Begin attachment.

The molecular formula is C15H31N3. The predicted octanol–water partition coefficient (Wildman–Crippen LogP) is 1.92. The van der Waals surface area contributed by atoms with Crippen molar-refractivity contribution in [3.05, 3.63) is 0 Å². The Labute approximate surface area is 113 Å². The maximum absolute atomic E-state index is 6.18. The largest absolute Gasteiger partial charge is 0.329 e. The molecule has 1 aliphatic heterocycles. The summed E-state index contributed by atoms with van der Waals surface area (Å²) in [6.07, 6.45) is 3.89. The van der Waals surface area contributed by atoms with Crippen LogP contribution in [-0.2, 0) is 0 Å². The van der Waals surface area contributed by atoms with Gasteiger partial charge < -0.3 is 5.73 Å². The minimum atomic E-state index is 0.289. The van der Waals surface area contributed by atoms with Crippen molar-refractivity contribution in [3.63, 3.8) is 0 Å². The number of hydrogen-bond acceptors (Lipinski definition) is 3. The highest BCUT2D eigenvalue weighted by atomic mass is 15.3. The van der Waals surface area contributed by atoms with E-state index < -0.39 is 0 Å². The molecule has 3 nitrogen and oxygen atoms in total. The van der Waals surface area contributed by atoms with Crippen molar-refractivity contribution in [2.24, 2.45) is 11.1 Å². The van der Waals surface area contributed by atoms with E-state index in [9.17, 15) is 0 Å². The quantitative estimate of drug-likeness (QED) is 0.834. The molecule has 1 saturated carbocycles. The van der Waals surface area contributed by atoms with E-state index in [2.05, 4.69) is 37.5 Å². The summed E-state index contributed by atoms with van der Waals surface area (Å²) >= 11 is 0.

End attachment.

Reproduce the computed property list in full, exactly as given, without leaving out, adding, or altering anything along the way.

The molecular formula is C15H31N3. The predicted octanol–water partition coefficient (Wildman–Crippen LogP) is 1.92. The van der Waals surface area contributed by atoms with Crippen molar-refractivity contribution in [3.05, 3.63) is 0 Å². The Labute approximate surface area is 113 Å². The maximum absolute atomic E-state index is 6.18. The largest absolute Gasteiger partial charge is 0.329 e. The molecule has 1 aliphatic heterocycles. The summed E-state index contributed by atoms with van der Waals surface area (Å²) in [6.07, 6.45) is 3.89. The van der Waals surface area contributed by atoms with Crippen LogP contribution in [-0.2, 0) is 0 Å². The van der Waals surface area contributed by atoms with Gasteiger partial charge < -0.3 is 5.73 Å². The minimum atomic E-state index is 0.289. The van der Waals surface area contributed by atoms with Crippen molar-refractivity contribution in [3.63, 3.8) is 0 Å². The number of hydrogen-bond acceptors (Lipinski definition) is 3. The highest BCUT2D eigenvalue weighted by atomic mass is 15.3. The van der Waals surface area contributed by atoms with E-state index < -0.39 is 0 Å². The molecule has 3 nitrogen and oxygen atoms in total. The van der Waals surface area contributed by atoms with Crippen molar-refractivity contribution in [2.24, 2.45) is 11.1 Å². The van der Waals surface area contributed by atoms with E-state index in [9.17, 15) is 0 Å². The quantitative estimate of drug-likeness (QED) is 0.834. The molecule has 1 saturated carbocycles. The van der Waals surface area contributed by atoms with E-state index in [2.05, 4.69) is 37.5 Å². The summed E-state index contributed by atoms with van der Waals surface area (Å²) >= 11 is 0.